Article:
CROOKSTON, Minn. – The last weekend in January celebrates the theme "Country Strong" during the 36th annual Ag Arama at the University of Minnesota, Crookston. Scheduled for Friday and Saturday, January 28-29, 2011, Ag Arama is hosted by the Agriculture and Natural Resources Department and includes fun for the entire family. This year’s event is dedicated to 1979 graduate Cindy Bigger who served as a judge for Ag Arama for many years.

Most of the activities take place on Saturday, Jan. 29, in the University Teaching and Outreach Center (UTOC) located on the north edge of the campus. The weekend begins with contests for students in agronomy, horticulture and natural resources beginning on Friday, January 28 at noon. Friday evening from 6-8 p.m., the Animal Science Association will host a chili feed for $5 per person in UTOC.

Contests in agronomy, animal science, horticulture, and natural resources highlight Ag Arama weekend. They serve as an opportunity for students to showcase their knowledge and skills and have a chance to interact with alumni and faculty members. Ag Arama is planned and operated by a committee of students advised by Terrill Bradford, animal science instructor in the Agriculture and Natural Resources Department.

On Saturday morning from 8:30 a.m. until 12:30 p.m., the animal showmanship contests are held and the public is welcome to watch the competition as it unfolds in both novice and experienced categories. Students compete in western and English horse showmanship, lamb lead, and dairy, beef, sheep, and swine showing. The novices are paired with experienced students prior to the contests to prepare for the competition.

From 9 a.m. to noon, there is an ag industries show and a picnic style lunch is served at 12:30 p.m. Coronation of the Ag Arama royalty begins at 1 p.m. with the presentation of awards to follow. Several games and competitions, including men's and women's crosscut saw contests and log splitting, will be held beginning at 2:15 p.m.

Alumni from the U of M, Crookston are invited to a social at the Irishman's Shanty in Crookston from 5:30 to 7 p.m. Capping off the weekend is a dance with the band Silverado to be held at the Crookston Eagles Club.

Today the University of Minnesota, Crookston delivers more than 25 applied-science undergraduate degree programs and 50 concentrations, including several online degrees, in agriculture; arts, humanities and social sciences; business; math, science and technology; and natural resources. To learn more, visit

Today the University of Minnesota, Crookston delivers 29 bachelor’s degree programs, 18 minors, and more than 40 concentrations, including several online degrees, in the areas of agriculture and natural resources; business; liberal arts and education; and math, science and technology. With an enrollment of about 1,400 undergraduates from more than 25 countries and 40 states, the Crookston campus offers a supportive, close-knit atmosphere that leads to a prestigious University of Minnesota degree. “Small Campus. Big Degree.” To learn more, visit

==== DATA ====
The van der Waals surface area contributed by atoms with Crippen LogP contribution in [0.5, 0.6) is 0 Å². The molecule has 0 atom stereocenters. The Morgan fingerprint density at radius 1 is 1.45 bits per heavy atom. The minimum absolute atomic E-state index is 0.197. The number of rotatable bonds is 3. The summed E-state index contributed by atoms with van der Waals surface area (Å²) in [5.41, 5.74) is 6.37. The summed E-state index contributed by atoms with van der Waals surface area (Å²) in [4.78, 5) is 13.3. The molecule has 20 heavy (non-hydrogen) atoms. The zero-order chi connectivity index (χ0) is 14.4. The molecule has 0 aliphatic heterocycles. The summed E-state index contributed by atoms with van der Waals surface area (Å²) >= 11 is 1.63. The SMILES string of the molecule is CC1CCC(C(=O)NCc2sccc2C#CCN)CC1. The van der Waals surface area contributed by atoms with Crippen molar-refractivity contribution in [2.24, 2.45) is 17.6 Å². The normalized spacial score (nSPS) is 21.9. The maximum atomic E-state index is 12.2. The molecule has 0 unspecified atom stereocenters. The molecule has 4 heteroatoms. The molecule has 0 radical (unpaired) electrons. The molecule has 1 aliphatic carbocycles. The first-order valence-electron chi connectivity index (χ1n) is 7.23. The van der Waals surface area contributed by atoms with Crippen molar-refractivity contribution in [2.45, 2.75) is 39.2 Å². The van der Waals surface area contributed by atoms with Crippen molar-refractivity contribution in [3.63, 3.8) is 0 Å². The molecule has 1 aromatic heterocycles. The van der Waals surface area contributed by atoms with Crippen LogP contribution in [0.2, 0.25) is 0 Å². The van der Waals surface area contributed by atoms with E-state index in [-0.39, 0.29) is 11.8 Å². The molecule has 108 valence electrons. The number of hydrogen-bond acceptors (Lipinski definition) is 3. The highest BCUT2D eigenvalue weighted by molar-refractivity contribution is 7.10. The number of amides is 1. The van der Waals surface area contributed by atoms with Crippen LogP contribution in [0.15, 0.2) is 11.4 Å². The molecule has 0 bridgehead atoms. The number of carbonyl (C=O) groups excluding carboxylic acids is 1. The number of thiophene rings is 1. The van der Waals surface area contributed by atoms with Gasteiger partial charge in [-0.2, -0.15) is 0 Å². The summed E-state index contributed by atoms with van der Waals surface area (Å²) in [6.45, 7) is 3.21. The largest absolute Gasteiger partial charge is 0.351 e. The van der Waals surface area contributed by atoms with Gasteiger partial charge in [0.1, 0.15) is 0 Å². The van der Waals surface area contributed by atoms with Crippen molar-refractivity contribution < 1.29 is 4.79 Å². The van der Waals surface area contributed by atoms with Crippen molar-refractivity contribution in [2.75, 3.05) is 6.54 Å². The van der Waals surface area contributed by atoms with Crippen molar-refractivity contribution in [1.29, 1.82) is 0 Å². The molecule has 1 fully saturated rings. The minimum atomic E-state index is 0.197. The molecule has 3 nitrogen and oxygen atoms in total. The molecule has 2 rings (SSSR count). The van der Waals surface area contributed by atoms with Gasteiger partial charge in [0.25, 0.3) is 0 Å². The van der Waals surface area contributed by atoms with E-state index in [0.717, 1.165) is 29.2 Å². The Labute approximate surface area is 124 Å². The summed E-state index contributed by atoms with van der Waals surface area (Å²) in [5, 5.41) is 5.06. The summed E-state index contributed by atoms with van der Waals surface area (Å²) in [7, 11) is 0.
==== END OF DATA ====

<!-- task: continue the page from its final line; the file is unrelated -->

Friday, January 7, 2011

Over $100,000 in Legacy Amendment Arts Grants Available

Schools and arts organizations are all encouraged to apply for arts grants. The Northwest Minnesota Arts Council in Warren is accepting applications for a variety of grants in literary, performing, and visual arts. The Arts Council serves the Minnesota counties of Kittson, Marshall, Norman, Pennington, Polk, Red Lake, and Roseau. Therefore organizations, schools, cities or individuals applying must be from those counties. Three grant programs have February 1, 2011 postmark deadlines including our Arts and Cultural Heritage Fund grant program that will award over $100,000 in Legacy Amendment funds!

The Arts and Cultural Heritage Fund grant category is mainly geared towards funding non-profit arts organizations but other agencies and schools and perhaps even artists within our region can also apply. New outcome measurement tools for evaluation are part of this application process. Each applicant may apply for a maximum of $10,000.00 with a 10% cash match requirement. One-on-one assistance is available with the new application form. Examples of projects already funded include a music recording studio at the Fosston Community Arts Center, a mosaic artist residency in Warren during the summer to document the historical flooding in 1996-1997, and a variety of artists for a Cinco de Mayo Hispanic celebration in Crookston. Public art projects and proposals that bring about lifelong learning and access to the arts are encouraged. More examples of highlighted projects are on our web site at in the grants awarded section. The next deadline is February 1, 2011. If funds remain, additional deadlines will occur on the 1st of each month in this category.

In the Artist in the Schools program, public school districts may apply for up to $3,000.00 for the sponsorship of projects such as conducting an artist-in-residence program, hosting a visiting artist, conducting workshops for students and/or teachers. School Districts must provide 10% cash match. The postmark deadline is February 1, 2011.